As director of wine at luxury boutique hotel Flemings in Mayfair, Andreas Rosendal helps to oversee the on-site restaurant, Ormer Mayfair, and the 1930s bar, Manetta’s. Starting as a sommelier at Sigtuna Stadshotell, which claims to be Sweden’s smallest five-star hotel, he moved to Norway in 2009, where he was appointed restaurant manager and head sommelier at Michelin-starred Haga Restaurant in Oslo, with a wine list boasting 1,200 bins. Arriving in the UK in 2011, Rosendal went straight in at the deep end, becoming assistant head sommelier at the two-Michelin-starred Greenhouse restaurant in London, which has in excess of 3,500-bottles on its wine list. In 2012 he joined two-Michelin-starred Restaurant Sat Bains in Nottingham as assistant head sommelier, during which time he completed his Court of Master Sommeliers’ Advanced Sommelier Diploma. Two years later he returned to London, becoming head sommelier at The Westbury’s Michelin-starred Brasserie Chavot. In 2016, Ormer Mayfair opened, after a £16 million refurbishment, joining as head sommelier and later promoted to director of wine.
What or who inspired you to become a sommelier?
To be honest, I kind of slipped into this profession by chance, but there are two people who have inspired me to become a better sommelier. First, there is Ronan Sayburn MS, who got me into the path of Court of Master Sommeliers – he was my first ‘celebrity somm crush’ and is still an inspiration. Also Laurent Richet MS, my mentor and friend. Without him I would not be where I am today.
What’s your favourite part of the job?
Watching the people you work with becoming better, achieving their goals and gaining their qualifications on the way. Watching them grow and become ready for the next challenge makes me proud.
What’s the biggest misconception about the role of a sommelier?
That it’s easy.
What’s your go-to drink at the end of a long day?
I’ve become pretty keen on kombucha recently.
What’s your most embarrassing front-of-house moment?
On my first day of my first job (ever), I dropped a full bowl of warm gravy on the back of a woman. I still remember her very loud and very long scream and the faces of 100 people looking at me.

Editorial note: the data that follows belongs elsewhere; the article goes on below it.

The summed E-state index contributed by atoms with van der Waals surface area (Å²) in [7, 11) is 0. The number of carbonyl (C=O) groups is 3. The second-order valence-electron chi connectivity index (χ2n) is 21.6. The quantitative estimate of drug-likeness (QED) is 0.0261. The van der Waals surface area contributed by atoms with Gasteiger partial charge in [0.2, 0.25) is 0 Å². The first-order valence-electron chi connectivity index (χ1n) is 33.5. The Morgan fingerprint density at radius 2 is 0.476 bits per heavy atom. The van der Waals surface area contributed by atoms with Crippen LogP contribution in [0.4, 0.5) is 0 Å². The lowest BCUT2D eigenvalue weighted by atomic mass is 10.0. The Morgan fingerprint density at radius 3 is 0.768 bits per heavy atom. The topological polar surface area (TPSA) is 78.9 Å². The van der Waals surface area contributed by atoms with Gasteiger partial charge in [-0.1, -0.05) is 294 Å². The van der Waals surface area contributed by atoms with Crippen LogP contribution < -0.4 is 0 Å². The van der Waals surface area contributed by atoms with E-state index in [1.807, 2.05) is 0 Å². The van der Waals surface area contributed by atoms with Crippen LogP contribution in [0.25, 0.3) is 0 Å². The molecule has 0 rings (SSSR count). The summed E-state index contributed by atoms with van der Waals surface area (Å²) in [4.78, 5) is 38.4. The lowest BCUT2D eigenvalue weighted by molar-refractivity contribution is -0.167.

What bottle sparked your love of wine?
A generic Alsatian Riesling from Trimbach. It didn’t really spark my love for wine but it really opened up my eyes to it. It was the first bottle I had ever bought and read a lot about it in advance as I had this book called Grapes & Wines by Oz Clark. Being a newbie, I didn’t like the wine at all. It was way too acidic, but the flavours and aromas I had read about were all there.
What has been your most memorable wine experience?
1984 La Tâche from Domaine de la Romanée-Conti. I was born in the same year, which also happens to be one of the worst vintages in the history of wine. But still, this bottle is by far one of the best I’ve ever had, which says quite a lot about DRC’s commitment to quality.
Which customer habit annoys you the most?
Complaining about a wine after half of the bottle is gone.
Who is your inspiration in the gastronomic world?
I would have to say Sat Bains. I very much admire his dedication to his restaurant, and how he strives for perfection.
What’s your ultimate food-and-wine pairing?
Foie gras with some bread and a bottle of Scharzhofberger Riesling Auslese.
If you weren’t a sommelier, what would you be doing?
I’m fascinated by numbers, equations and statistics so perhaps a mathematician.
Who is the most memorable customer you’ve ever served?
I served the Swedish Royal family at the Nobel Gala dinner. It was a nerve-racking experience, and my hands were shaking the whole time. But it was an amazing experience.
What makes you most proud to be a sommelier in London?
The fact that you become part of a special group who are always there to help and support. It doesn’t matter what your position is, in the end we all have each other’s backs.